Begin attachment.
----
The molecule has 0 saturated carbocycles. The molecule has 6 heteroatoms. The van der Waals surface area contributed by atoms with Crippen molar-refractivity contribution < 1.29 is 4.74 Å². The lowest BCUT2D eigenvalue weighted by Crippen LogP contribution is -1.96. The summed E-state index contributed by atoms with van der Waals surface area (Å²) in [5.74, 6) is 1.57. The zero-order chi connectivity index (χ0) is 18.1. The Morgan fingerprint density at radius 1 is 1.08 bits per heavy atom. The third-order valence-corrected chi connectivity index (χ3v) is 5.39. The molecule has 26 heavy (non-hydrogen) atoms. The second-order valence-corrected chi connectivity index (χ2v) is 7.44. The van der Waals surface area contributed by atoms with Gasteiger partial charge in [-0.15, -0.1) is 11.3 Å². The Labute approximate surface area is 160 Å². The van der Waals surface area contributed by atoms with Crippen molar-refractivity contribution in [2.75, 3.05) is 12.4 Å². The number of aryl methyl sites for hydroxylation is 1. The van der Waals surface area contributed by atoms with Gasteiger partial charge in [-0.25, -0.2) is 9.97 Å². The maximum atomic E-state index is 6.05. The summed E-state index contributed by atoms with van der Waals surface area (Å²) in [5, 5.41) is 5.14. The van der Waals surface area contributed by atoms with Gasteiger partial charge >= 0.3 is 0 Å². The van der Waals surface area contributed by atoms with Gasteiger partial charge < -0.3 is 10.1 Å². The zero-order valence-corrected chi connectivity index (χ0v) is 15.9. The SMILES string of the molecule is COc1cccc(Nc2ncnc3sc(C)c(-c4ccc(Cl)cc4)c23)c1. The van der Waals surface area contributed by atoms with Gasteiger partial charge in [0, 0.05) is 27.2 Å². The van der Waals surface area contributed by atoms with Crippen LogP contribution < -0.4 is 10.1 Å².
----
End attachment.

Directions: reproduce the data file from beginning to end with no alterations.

The molecule has 0 saturated carbocycles. The molecule has 6 heteroatoms. The van der Waals surface area contributed by atoms with Crippen molar-refractivity contribution < 1.29 is 4.74 Å². The lowest BCUT2D eigenvalue weighted by Crippen LogP contribution is -1.96. The summed E-state index contributed by atoms with van der Waals surface area (Å²) in [5.74, 6) is 1.57. The zero-order chi connectivity index (χ0) is 18.1. The Morgan fingerprint density at radius 1 is 1.08 bits per heavy atom. The third-order valence-corrected chi connectivity index (χ3v) is 5.39. The molecule has 26 heavy (non-hydrogen) atoms. The second-order valence-corrected chi connectivity index (χ2v) is 7.44. The van der Waals surface area contributed by atoms with Gasteiger partial charge in [-0.15, -0.1) is 11.3 Å². The Labute approximate surface area is 160 Å². The van der Waals surface area contributed by atoms with Crippen molar-refractivity contribution in [2.75, 3.05) is 12.4 Å². The number of aryl methyl sites for hydroxylation is 1. The van der Waals surface area contributed by atoms with Gasteiger partial charge in [-0.25, -0.2) is 9.97 Å². The maximum atomic E-state index is 6.05. The summed E-state index contributed by atoms with van der Waals surface area (Å²) in [5, 5.41) is 5.14. The van der Waals surface area contributed by atoms with Gasteiger partial charge >= 0.3 is 0 Å². The van der Waals surface area contributed by atoms with Gasteiger partial charge < -0.3 is 10.1 Å². The zero-order valence-corrected chi connectivity index (χ0v) is 15.9. The SMILES string of the molecule is COc1cccc(Nc2ncnc3sc(C)c(-c4ccc(Cl)cc4)c23)c1. The van der Waals surface area contributed by atoms with Gasteiger partial charge in [0, 0.05) is 27.2 Å². The van der Waals surface area contributed by atoms with Crippen LogP contribution < -0.4 is 10.1 Å².